However, unlike most other types of malware, cryptojacking scripts do not damage the victim’s computers or data. But they do steal CPU processing resources. For individual users, slower computer performance might be just an inconvenience. An organisation with many cryptojacked systems can incur real costs concerning help desk and IT time spent on resolving performance issues and replacing components or systems anticipating to solve the problem.

How to prevent Cryptojacking Attack?

Here’s how you can protect your system from being attacked by cryptojacking

  • Anti crypto mining extensions– NoCoin, an extension that can be installed across several web browsers, including Chrome, Firefox, and Opera helps by prohibiting mining. It provides protection against the most traded crypto coins- Bitcoin, Ethereum, Ripple and the likes. It’s an open source tool, with the code available on Github. Other extensions that serve the same purpose are MinerBlock and Malwarebytes.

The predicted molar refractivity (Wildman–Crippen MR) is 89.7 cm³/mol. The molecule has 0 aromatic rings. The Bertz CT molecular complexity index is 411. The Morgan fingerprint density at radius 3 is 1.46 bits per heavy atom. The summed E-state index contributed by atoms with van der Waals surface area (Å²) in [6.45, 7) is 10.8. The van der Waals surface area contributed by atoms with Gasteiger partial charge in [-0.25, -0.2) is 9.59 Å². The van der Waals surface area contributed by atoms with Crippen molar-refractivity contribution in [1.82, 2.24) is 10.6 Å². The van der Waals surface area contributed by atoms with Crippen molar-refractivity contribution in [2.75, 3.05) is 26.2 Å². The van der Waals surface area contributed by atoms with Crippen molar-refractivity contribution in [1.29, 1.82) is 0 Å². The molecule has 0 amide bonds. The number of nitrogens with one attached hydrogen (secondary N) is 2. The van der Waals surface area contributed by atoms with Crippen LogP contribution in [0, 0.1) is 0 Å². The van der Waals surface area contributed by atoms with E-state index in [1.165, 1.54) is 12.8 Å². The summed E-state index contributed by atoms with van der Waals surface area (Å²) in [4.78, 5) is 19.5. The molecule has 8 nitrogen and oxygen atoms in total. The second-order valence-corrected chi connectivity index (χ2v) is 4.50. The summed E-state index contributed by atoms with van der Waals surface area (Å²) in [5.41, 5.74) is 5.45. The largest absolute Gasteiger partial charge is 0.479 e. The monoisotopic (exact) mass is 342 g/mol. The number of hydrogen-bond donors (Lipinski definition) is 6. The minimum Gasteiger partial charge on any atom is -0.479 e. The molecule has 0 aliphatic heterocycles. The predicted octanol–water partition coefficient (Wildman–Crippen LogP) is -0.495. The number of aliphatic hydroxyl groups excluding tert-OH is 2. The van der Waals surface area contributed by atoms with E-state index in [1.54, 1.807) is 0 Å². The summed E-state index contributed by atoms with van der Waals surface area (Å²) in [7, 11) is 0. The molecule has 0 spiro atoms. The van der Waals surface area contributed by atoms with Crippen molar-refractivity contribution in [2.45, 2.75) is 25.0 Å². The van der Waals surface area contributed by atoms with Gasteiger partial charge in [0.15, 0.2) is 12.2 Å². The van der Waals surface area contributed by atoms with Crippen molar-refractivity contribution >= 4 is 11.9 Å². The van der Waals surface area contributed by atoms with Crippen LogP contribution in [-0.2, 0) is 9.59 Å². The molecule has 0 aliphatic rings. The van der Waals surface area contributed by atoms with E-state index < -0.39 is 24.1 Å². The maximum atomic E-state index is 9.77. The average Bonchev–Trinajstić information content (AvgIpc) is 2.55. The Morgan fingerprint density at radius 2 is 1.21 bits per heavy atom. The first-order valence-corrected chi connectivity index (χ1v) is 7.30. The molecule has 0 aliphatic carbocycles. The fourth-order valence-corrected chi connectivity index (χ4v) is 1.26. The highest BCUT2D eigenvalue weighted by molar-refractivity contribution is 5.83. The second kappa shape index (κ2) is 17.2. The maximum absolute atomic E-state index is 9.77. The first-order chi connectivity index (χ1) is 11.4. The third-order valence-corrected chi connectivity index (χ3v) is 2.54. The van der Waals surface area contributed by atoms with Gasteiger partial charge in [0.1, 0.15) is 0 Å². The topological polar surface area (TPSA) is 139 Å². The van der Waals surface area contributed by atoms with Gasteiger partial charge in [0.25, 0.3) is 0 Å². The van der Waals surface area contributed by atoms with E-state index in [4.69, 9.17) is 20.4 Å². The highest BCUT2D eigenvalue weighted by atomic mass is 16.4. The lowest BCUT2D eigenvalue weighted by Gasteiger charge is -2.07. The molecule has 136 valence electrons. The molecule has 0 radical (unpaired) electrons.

• Endpoint protection– Many of the anti-virus software providers have added a crypto-specific feature in their package. Any endpoint protection that’s capable of detecting crypto viruses can prove to be a vital tool in your security kit.
  • Block from all systems– You might discover an infected website and block it from the system you are currently working on. However, it’s critical to block it across all your networks or operators. Also, share the same with other crypto community members.

Coinhive is known to have created a script that could mine on others’ systems without their consent. And, in June 2018, McAfee, the antivirus provider found that around 30,000 websites ran Coinhive, as compared to 2,500 in November 2017. Such a jump in numbers clearly indicates the gravity of the situation.